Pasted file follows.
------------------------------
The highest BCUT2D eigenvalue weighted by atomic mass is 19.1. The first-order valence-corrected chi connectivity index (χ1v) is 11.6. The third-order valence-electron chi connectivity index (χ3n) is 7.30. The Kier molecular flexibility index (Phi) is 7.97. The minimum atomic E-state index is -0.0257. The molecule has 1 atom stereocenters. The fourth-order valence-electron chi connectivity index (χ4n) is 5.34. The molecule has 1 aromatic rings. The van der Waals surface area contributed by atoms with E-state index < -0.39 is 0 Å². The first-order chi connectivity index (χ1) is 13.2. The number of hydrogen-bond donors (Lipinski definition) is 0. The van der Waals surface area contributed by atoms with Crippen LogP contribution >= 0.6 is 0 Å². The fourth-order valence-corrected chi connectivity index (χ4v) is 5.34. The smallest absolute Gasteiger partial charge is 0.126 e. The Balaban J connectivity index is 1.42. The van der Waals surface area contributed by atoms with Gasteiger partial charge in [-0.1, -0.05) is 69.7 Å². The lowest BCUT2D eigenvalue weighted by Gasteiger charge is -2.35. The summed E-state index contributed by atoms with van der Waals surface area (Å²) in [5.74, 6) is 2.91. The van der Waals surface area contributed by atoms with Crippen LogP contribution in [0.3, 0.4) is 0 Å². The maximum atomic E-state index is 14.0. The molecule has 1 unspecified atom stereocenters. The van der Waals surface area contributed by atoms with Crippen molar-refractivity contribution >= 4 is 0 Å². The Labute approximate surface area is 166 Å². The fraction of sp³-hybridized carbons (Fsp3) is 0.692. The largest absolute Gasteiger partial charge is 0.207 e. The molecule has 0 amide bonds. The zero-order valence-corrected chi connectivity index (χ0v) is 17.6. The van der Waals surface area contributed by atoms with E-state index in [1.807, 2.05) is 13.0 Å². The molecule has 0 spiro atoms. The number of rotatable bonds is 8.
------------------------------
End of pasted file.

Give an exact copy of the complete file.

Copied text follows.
The highest BCUT2D eigenvalue weighted by atomic mass is 19.1. The first-order valence-corrected chi connectivity index (χ1v) is 11.6. The third-order valence-electron chi connectivity index (χ3n) is 7.30. The Kier molecular flexibility index (Phi) is 7.97. The minimum atomic E-state index is -0.0257. The molecule has 1 atom stereocenters. The fourth-order valence-electron chi connectivity index (χ4n) is 5.34. The molecule has 1 aromatic rings. The van der Waals surface area contributed by atoms with E-state index < -0.39 is 0 Å². The first-order chi connectivity index (χ1) is 13.2. The number of hydrogen-bond donors (Lipinski definition) is 0. The van der Waals surface area contributed by atoms with Crippen LogP contribution >= 0.6 is 0 Å². The fourth-order valence-corrected chi connectivity index (χ4v) is 5.34. The smallest absolute Gasteiger partial charge is 0.126 e. The Balaban J connectivity index is 1.42. The van der Waals surface area contributed by atoms with Gasteiger partial charge in [-0.1, -0.05) is 69.7 Å². The lowest BCUT2D eigenvalue weighted by Gasteiger charge is -2.35. The summed E-state index contributed by atoms with van der Waals surface area (Å²) in [5.74, 6) is 2.91. The van der Waals surface area contributed by atoms with Crippen LogP contribution in [0.3, 0.4) is 0 Å². The maximum atomic E-state index is 14.0. The molecule has 1 unspecified atom stereocenters. The van der Waals surface area contributed by atoms with Crippen molar-refractivity contribution >= 4 is 0 Å². The Labute approximate surface area is 166 Å². The fraction of sp³-hybridized carbons (Fsp3) is 0.692. The largest absolute Gasteiger partial charge is 0.207 e. The molecule has 0 amide bonds. The zero-order valence-corrected chi connectivity index (χ0v) is 17.6. The van der Waals surface area contributed by atoms with E-state index in [1.807, 2.05) is 13.0 Å². The molecule has 0 spiro atoms. The number of rotatable bonds is 8.